It is perfectly ridiculous to go about whimpering and drawing long faces because scientists have added one more chance of painful and premature death to a world which already bristled with such chances and in which death itself was not a chance at all, but certainty.

This is the first point to be made: and the first action to be taken is to pull ourselves together. If we are all going to be destroyed by an atomic bomb, let that bomb when it comes find us doing sensible and human things — praying, working, teaching, reading, listening to music, bathing the children, playing tennis, chatting to our friends over a pint and a game of darts — not huddled together like frightened sheep and thinking about bombs. They may break our bodies (a microbe can do that) but they need not dominate our minds.

We may be facing the pandemic of our lifetime, but, as followers of Christ, let’s pull ourselves (and our families) together. As we’re walking these hard roads, let’s be found doing “sensible” things consistent with who we are in Jesus. Let’s not miss even one opportunity to spend time with the Lord, take care of our family, financially support those in need, and protect our elderly.

The CDC has advised us to practice “social distancing” to slow down the spread of this contagious virus. But let’s not allow spiritual distancing, or failing to see God in the midst of this, to keep us from seizing every opportunity to do good.

Go to Jesus first thing every day to sustain you and lead you. Then go and do. Send the texts, drop food on the doorstep, and speak truth with every breath. Let’s refuse to be “frightened sheep” dominated by the news of the day. Instead, let’s be determined to spread the gospel to the anxious world around us.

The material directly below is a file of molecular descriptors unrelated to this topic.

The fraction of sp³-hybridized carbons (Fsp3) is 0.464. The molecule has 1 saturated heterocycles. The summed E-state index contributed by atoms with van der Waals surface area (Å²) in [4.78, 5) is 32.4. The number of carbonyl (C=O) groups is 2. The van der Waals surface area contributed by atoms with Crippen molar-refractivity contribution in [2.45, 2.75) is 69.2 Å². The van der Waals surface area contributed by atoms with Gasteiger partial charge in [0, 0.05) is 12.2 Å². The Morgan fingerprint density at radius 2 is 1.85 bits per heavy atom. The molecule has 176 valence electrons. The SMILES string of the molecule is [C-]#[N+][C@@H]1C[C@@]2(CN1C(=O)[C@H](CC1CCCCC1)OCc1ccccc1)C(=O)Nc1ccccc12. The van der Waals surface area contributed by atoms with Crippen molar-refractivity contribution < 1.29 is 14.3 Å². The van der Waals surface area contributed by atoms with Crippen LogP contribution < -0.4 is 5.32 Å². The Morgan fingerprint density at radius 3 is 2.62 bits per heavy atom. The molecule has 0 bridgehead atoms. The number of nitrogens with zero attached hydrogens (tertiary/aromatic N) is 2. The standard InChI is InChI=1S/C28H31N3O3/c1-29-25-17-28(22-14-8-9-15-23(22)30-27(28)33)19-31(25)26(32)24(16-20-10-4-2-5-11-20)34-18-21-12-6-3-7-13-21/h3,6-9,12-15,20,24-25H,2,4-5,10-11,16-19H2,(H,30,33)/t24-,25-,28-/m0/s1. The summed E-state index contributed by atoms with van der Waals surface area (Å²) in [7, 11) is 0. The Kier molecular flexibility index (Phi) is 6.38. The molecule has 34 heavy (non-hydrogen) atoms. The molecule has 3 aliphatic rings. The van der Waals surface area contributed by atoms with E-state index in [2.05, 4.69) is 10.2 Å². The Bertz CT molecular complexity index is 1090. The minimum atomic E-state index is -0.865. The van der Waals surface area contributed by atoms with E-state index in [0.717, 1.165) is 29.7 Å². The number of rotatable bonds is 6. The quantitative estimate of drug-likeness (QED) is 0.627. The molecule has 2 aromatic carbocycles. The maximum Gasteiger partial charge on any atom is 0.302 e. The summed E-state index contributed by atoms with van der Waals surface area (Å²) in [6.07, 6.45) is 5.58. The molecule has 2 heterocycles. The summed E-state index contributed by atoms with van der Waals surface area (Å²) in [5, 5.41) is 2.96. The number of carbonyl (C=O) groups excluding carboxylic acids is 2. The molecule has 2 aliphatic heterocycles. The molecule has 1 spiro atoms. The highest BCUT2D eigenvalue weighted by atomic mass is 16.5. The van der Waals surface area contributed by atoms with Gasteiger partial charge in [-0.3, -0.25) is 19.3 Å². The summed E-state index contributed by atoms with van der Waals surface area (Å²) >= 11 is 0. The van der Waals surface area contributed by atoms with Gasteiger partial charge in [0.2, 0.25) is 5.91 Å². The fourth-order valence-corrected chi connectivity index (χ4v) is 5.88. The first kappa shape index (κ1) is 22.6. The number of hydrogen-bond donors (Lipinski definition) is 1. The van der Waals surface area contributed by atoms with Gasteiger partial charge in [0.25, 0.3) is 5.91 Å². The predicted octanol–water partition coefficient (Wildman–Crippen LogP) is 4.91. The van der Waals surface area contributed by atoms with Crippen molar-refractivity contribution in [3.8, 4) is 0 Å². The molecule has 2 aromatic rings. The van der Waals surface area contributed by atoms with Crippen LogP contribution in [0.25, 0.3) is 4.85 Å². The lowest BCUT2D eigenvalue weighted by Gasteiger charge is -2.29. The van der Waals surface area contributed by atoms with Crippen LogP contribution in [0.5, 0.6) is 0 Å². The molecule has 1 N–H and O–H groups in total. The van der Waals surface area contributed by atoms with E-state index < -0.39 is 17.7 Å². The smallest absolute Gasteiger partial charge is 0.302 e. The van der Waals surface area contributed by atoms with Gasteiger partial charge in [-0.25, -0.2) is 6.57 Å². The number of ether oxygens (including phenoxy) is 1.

Choose prayer

Seems obvious, right?

But I’m thankful there’s no app to measure the amount of time I’ve spent on my phone this week versus on my knees. It would be a sad measure.

Let’s get our families gathered and make it our highest priority to pray for this virus and all those impacted. Let’s be a body of Christ that is not marked by fear or apprehension but is marked by prayer.

  • Pray for those who are ill and ask the Lord for his comfort and healing on each individual who is sick, praying they will know God’s peace tangibly and that he will be real in their lives (James 5:14–15, Jeremiah 30:17, 2 Chronicles 7:14–15).
  • Pray for those who have not contracted the illness but are worried about it spreading. Ask the Lord to provide peace and protection from anxiety and depression and that he will be a shelter to those who are fearful in the days to come (Isaiah 41:10, John 14:27, Psalm 94:19).
  • Pray for those who are working on vaccines, asking the Lord to give his infinite wisdom so no more lives will be lost. He is truly the Great Physician, so pray that he will provide the cure to this disease to someone researching a cure even at this very moment (James 1:5, Exodus 15:26).
  • Pray for all of the medical personnel treating those who are ill. Ask the Lord to give them wisdom and compassion as they provide the very best care, while also providing supernatural protection for all the first responders and their families (Psalm 5:11–12, Psalm 16:1).

We’re walking uncharted territory, and it’s easy to get lost in the unknown and forget who we belong to and what we are about. Our culture needs us to point back to Jesus. Our families need us to lead well.

We have a faith that brings hope in the darkness, giving us no better opportunity than today to live on display.

Every word, every response, and every belief in the coming days is a choice. Let’s choose wisely.

“If my people, who are called by my name, will humble themselves and pray and seek my face and turn from their wicked ways, then I will hear from heaven, and I will forgive their sin and will heal their land.” —2 Chronicles 7:14